Google Moderator Beta: Ask a Google Engineer
A few days ago, I noticed that Zurich-based Googler John Mueller posted a Twitter link to Google’s new Moderator application and invited everyone to ask Google engineers, such as Matt Cutts, questions. I asked Matt to bring me some frozen yogurt from the Google cafe. As Google Moderator takes advantage of the wisdom of crowds, my question soon plummeted to last place as apparently I’m the only one interested in my need for icy treats and everyone else (er, at least 86 people) voted that they didn’t like my question. (I don’t mind being voted down; I just wish I at least had some frozen yogurt!)
Matt blogged about this tool, explaining that it has been available internally at Google for a while and is a great way to prioritize questions.
If only it were searchable
You can see that Google is indexing what’s in the noscript tag by checking out the search result:
As a sidenote on how ensuring your site is search-friendly can help usability, note that these issues also keep the back button from working in the browser, so if you read an answer, you can’t easily get back to the list of questions.
(The site has other, more minor, search issues, such as that the logo doesn’t link to the home page and there’s no meta description, but really, fixing those issues would be like using a thimble to bail out a sinking boat with a hole the size of a bowling ball in the bottom of it.)
Go ahead, ask me a question
I started a question series to test out the system, and I will answer the questions that are voted to the top, but I’m likely to answer them here (and post links to the answers there) because of that er, minor indexing issue. Feel free to ask a question there and test things out yourself.
Answering questions to Matt
I’m not Matt, nor do I play him on TV, but I did see a few questions to him that I thought I’d steal away to answer. (Although he has answered quite a few already himself!)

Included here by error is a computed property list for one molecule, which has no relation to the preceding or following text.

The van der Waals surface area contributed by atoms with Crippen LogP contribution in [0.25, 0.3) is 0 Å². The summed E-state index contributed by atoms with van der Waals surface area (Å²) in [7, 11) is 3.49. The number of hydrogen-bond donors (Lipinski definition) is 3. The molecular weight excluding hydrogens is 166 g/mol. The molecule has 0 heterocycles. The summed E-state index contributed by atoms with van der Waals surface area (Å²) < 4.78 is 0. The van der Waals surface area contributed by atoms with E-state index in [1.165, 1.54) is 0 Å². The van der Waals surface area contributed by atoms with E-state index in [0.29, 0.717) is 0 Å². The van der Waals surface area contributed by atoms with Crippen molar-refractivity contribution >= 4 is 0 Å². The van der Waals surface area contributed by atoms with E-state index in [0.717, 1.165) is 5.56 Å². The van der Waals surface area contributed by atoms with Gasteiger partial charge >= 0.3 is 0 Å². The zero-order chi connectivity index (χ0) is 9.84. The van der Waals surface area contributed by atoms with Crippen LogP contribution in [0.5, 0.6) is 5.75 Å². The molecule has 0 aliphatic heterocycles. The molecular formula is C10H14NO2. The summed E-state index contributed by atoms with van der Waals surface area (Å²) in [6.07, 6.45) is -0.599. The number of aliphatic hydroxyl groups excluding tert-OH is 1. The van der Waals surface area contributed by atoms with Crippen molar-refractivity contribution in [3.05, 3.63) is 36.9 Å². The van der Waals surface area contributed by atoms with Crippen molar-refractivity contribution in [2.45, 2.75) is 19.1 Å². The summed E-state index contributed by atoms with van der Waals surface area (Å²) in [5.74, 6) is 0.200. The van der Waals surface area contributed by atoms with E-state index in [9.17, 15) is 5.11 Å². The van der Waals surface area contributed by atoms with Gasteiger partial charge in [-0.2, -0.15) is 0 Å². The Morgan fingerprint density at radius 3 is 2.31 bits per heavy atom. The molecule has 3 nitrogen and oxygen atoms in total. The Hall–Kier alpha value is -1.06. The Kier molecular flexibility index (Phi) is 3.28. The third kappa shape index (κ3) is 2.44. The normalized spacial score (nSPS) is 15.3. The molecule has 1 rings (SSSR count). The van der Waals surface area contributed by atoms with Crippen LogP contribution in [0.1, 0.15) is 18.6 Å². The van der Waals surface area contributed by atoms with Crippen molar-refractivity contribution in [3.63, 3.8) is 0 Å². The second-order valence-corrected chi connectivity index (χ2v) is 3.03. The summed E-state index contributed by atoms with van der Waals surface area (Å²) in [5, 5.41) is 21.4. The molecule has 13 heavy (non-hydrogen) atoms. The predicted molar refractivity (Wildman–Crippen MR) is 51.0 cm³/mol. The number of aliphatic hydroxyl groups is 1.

Q: What’s the best way to get a count of indexed pages in Google? Last I checked, Webmaster Tools just links to the standard “site:” operator. Various query tricks have had different levels of success in the past, but none have been reliable. (Nick, Chicago)
I love this question because I get to talk up Google Webmaster Central. A reliable count does indeed exist! Simply create an XML Sitemap that includes a comprehensive and accurate list of the pages you would like indexed. Alternately, you could create several Sitemaps, each with a different set of pages you want to track. If you want to track more than 50,000 URLs, simply add multiple Sitemaps to one Sitemap Index file. Submit the Sitemap or Sitemap Index file to Google Webmaster Tools and check back after it’s been processed. The Sitemaps tab displays not only the Sitemap URL count, but also tells you the number of URLs from that Sitemap that have been indexed. You can track this number of time to measure indexing coverage.
It’s a pretty handy trick and much more accurate than the site: operator.
Q: Is Google looking for a true solution to deal with duplicate content between UK & US Websites own by the same company? (François, Brussels) and How will Google Identifies that Particular Website belongs to particular location even when it is hosted in US, and uses that Data to show that website to users of country for which it is appropriate? (Cold, Jaipur India)
I can’t speak for what Google is looking to do, but I do know that generally search engines filter duplicate content and show the most relevant version to the searcher. So, in the case of US and UK content, Google would look to show the US version to the US searcher and the UK version to the UK searcher. It wouldn’t generally look to show both versions in a single search result. Google figures out which is more relevant to the searcher using things like the searcher’s geographic location (based on IP address) and whether the searcher is using google.com or google.co.uk.
You can provide signals to Google about the content using TLD (putting the US content on yoursite.com and the UK content on yoursite.co.uk) or domains hosted in the target country (yoursiteus.com hosted in the US and yoursiteuk.com hosted in the UK), segmenting the content into subdomains or subfolders and then specifying the target country for each in Google Webmaster Tools (us.yoursite.com associated with US and uk.yoursite.com associated with UK), and using the meta language element. (To be honest, I’m not entirely sure about the meta country tag. Anyone have experience with this?)
So, back to the tool
In particular, I think this tool could be really handy for QA at conferences. I’ve spoken at several conferences (including SMX and Web 2.0 Expo) where attendees could use an online system to submit questions, and I’ve used Twitter for this a few times, but this is the first system I’ve seen that also lets the rest of the audience vote questions up or down. I may have to try it out for my next event.